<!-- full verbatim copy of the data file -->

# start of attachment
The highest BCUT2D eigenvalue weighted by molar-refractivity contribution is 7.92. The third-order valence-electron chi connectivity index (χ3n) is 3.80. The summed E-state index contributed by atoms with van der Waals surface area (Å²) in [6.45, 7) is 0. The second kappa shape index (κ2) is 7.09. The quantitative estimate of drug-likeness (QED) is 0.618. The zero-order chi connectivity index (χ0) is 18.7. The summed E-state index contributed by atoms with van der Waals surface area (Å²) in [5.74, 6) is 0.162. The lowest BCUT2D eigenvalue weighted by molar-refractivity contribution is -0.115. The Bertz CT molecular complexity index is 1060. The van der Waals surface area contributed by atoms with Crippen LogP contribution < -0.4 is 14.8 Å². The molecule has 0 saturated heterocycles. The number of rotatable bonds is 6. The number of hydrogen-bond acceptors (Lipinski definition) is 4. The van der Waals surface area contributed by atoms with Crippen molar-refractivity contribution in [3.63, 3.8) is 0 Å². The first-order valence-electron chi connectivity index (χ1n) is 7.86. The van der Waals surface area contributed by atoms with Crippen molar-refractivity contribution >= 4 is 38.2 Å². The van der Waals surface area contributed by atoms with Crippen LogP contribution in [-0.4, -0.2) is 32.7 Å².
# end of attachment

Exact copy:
The highest BCUT2D eigenvalue weighted by molar-refractivity contribution is 7.92. The third-order valence-electron chi connectivity index (χ3n) is 3.80. The summed E-state index contributed by atoms with van der Waals surface area (Å²) in [6.45, 7) is 0. The second kappa shape index (κ2) is 7.09. The quantitative estimate of drug-likeness (QED) is 0.618. The zero-order chi connectivity index (χ0) is 18.7. The summed E-state index contributed by atoms with van der Waals surface area (Å²) in [5.74, 6) is 0.162. The lowest BCUT2D eigenvalue weighted by molar-refractivity contribution is -0.115. The Bertz CT molecular complexity index is 1060. The van der Waals surface area contributed by atoms with Crippen LogP contribution < -0.4 is 14.8 Å². The molecule has 0 saturated heterocycles. The number of rotatable bonds is 6. The number of hydrogen-bond acceptors (Lipinski definition) is 4. The van der Waals surface area contributed by atoms with Crippen molar-refractivity contribution in [3.63, 3.8) is 0 Å². The first-order valence-electron chi connectivity index (χ1n) is 7.86. The van der Waals surface area contributed by atoms with Crippen molar-refractivity contribution >= 4 is 38.2 Å². The van der Waals surface area contributed by atoms with Crippen LogP contribution in [-0.4, -0.2) is 32.7 Å².